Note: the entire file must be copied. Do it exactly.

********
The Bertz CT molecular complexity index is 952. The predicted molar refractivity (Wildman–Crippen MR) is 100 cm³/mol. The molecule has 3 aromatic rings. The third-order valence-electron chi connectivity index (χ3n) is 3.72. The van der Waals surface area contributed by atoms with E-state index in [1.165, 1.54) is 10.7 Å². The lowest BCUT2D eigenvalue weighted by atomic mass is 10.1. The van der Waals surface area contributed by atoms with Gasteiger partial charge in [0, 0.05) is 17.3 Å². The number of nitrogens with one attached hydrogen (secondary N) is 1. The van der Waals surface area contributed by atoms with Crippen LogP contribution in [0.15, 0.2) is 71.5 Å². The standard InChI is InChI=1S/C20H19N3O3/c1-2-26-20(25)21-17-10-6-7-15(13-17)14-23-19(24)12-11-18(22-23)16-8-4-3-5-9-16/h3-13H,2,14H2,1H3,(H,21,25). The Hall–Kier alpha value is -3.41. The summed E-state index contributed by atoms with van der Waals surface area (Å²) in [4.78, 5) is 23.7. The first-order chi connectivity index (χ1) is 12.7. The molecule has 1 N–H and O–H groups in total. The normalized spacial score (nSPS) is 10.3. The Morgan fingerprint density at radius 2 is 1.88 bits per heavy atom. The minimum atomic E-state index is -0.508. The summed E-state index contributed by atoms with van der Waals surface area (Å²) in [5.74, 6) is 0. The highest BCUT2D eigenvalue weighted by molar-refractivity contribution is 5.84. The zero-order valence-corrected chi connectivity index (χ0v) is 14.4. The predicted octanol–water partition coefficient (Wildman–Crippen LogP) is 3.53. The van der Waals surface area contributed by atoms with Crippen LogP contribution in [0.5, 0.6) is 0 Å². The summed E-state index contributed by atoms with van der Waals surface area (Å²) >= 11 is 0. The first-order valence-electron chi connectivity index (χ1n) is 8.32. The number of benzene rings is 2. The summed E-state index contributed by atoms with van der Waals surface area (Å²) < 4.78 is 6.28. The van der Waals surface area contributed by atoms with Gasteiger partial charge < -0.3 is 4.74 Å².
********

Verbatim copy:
The Bertz CT molecular complexity index is 952. The predicted molar refractivity (Wildman–Crippen MR) is 100 cm³/mol. The molecule has 3 aromatic rings. The third-order valence-electron chi connectivity index (χ3n) is 3.72. The van der Waals surface area contributed by atoms with E-state index in [1.165, 1.54) is 10.7 Å². The lowest BCUT2D eigenvalue weighted by atomic mass is 10.1. The van der Waals surface area contributed by atoms with Gasteiger partial charge in [0, 0.05) is 17.3 Å². The number of nitrogens with one attached hydrogen (secondary N) is 1. The van der Waals surface area contributed by atoms with Crippen LogP contribution in [0.15, 0.2) is 71.5 Å². The standard InChI is InChI=1S/C20H19N3O3/c1-2-26-20(25)21-17-10-6-7-15(13-17)14-23-19(24)12-11-18(22-23)16-8-4-3-5-9-16/h3-13H,2,14H2,1H3,(H,21,25). The Hall–Kier alpha value is -3.41. The summed E-state index contributed by atoms with van der Waals surface area (Å²) in [4.78, 5) is 23.7. The first-order chi connectivity index (χ1) is 12.7. The molecule has 1 N–H and O–H groups in total. The normalized spacial score (nSPS) is 10.3. The Morgan fingerprint density at radius 2 is 1.88 bits per heavy atom. The minimum atomic E-state index is -0.508. The summed E-state index contributed by atoms with van der Waals surface area (Å²) in [5.74, 6) is 0. The highest BCUT2D eigenvalue weighted by molar-refractivity contribution is 5.84. The zero-order valence-corrected chi connectivity index (χ0v) is 14.4. The predicted octanol–water partition coefficient (Wildman–Crippen LogP) is 3.53. The van der Waals surface area contributed by atoms with Crippen LogP contribution in [0.5, 0.6) is 0 Å². The summed E-state index contributed by atoms with van der Waals surface area (Å²) >= 11 is 0. The first-order valence-electron chi connectivity index (χ1n) is 8.32. The number of benzene rings is 2. The summed E-state index contributed by atoms with van der Waals surface area (Å²) < 4.78 is 6.28. The van der Waals surface area contributed by atoms with Gasteiger partial charge < -0.3 is 4.74 Å².